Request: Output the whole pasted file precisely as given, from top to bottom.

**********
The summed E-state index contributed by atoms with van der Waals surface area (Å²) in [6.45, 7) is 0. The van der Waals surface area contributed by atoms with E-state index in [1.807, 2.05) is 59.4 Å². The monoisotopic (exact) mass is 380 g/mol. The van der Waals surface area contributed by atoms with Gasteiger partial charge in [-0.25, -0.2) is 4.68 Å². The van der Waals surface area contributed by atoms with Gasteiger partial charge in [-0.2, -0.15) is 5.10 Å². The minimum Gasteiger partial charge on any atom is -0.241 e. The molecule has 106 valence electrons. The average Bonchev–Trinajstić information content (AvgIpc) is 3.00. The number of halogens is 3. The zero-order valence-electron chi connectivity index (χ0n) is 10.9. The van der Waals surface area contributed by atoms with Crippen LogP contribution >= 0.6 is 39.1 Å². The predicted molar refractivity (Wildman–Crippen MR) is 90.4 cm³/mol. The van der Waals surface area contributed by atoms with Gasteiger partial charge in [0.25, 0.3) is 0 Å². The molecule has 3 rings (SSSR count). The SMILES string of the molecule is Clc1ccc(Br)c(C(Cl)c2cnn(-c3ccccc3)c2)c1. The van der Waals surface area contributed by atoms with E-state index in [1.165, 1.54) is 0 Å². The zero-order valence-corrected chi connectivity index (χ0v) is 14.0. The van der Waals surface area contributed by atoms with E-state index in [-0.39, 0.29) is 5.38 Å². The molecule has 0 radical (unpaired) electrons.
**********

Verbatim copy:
The summed E-state index contributed by atoms with van der Waals surface area (Å²) in [6.45, 7) is 0. The van der Waals surface area contributed by atoms with E-state index in [1.807, 2.05) is 59.4 Å². The monoisotopic (exact) mass is 380 g/mol. The van der Waals surface area contributed by atoms with Gasteiger partial charge in [-0.25, -0.2) is 4.68 Å². The van der Waals surface area contributed by atoms with Gasteiger partial charge in [-0.2, -0.15) is 5.10 Å². The minimum Gasteiger partial charge on any atom is -0.241 e. The molecule has 106 valence electrons. The average Bonchev–Trinajstić information content (AvgIpc) is 3.00. The number of halogens is 3. The zero-order valence-electron chi connectivity index (χ0n) is 10.9. The van der Waals surface area contributed by atoms with Crippen LogP contribution >= 0.6 is 39.1 Å². The predicted molar refractivity (Wildman–Crippen MR) is 90.4 cm³/mol. The van der Waals surface area contributed by atoms with Gasteiger partial charge in [0.25, 0.3) is 0 Å². The molecule has 3 rings (SSSR count). The SMILES string of the molecule is Clc1ccc(Br)c(C(Cl)c2cnn(-c3ccccc3)c2)c1. The van der Waals surface area contributed by atoms with E-state index in [1.165, 1.54) is 0 Å². The zero-order valence-corrected chi connectivity index (χ0v) is 14.0. The van der Waals surface area contributed by atoms with E-state index in [-0.39, 0.29) is 5.38 Å². The molecule has 0 radical (unpaired) electrons.